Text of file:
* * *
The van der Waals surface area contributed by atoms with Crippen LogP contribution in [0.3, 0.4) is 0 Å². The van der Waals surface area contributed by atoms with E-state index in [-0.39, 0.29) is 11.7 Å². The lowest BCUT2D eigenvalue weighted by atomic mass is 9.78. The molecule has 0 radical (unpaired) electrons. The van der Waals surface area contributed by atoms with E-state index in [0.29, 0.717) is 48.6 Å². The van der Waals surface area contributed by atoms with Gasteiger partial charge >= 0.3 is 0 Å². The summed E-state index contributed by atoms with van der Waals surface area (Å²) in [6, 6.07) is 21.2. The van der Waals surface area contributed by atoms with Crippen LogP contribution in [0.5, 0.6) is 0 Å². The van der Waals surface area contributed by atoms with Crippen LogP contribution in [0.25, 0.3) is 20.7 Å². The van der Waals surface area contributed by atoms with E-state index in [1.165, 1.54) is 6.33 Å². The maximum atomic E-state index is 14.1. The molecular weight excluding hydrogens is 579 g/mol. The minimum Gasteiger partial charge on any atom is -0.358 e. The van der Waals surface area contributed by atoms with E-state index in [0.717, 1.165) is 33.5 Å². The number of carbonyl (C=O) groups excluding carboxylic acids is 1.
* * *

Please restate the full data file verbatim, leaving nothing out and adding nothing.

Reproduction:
The van der Waals surface area contributed by atoms with Crippen LogP contribution in [0.3, 0.4) is 0 Å². The van der Waals surface area contributed by atoms with E-state index in [-0.39, 0.29) is 11.7 Å². The lowest BCUT2D eigenvalue weighted by atomic mass is 9.78. The molecule has 0 radical (unpaired) electrons. The van der Waals surface area contributed by atoms with E-state index in [0.29, 0.717) is 48.6 Å². The van der Waals surface area contributed by atoms with Gasteiger partial charge >= 0.3 is 0 Å². The summed E-state index contributed by atoms with van der Waals surface area (Å²) in [6, 6.07) is 21.2. The van der Waals surface area contributed by atoms with Crippen LogP contribution in [0.5, 0.6) is 0 Å². The van der Waals surface area contributed by atoms with Crippen LogP contribution in [0.25, 0.3) is 20.7 Å². The van der Waals surface area contributed by atoms with E-state index in [1.165, 1.54) is 6.33 Å². The maximum atomic E-state index is 14.1. The molecular weight excluding hydrogens is 579 g/mol. The minimum Gasteiger partial charge on any atom is -0.358 e. The van der Waals surface area contributed by atoms with E-state index in [0.717, 1.165) is 33.5 Å². The number of carbonyl (C=O) groups excluding carboxylic acids is 1.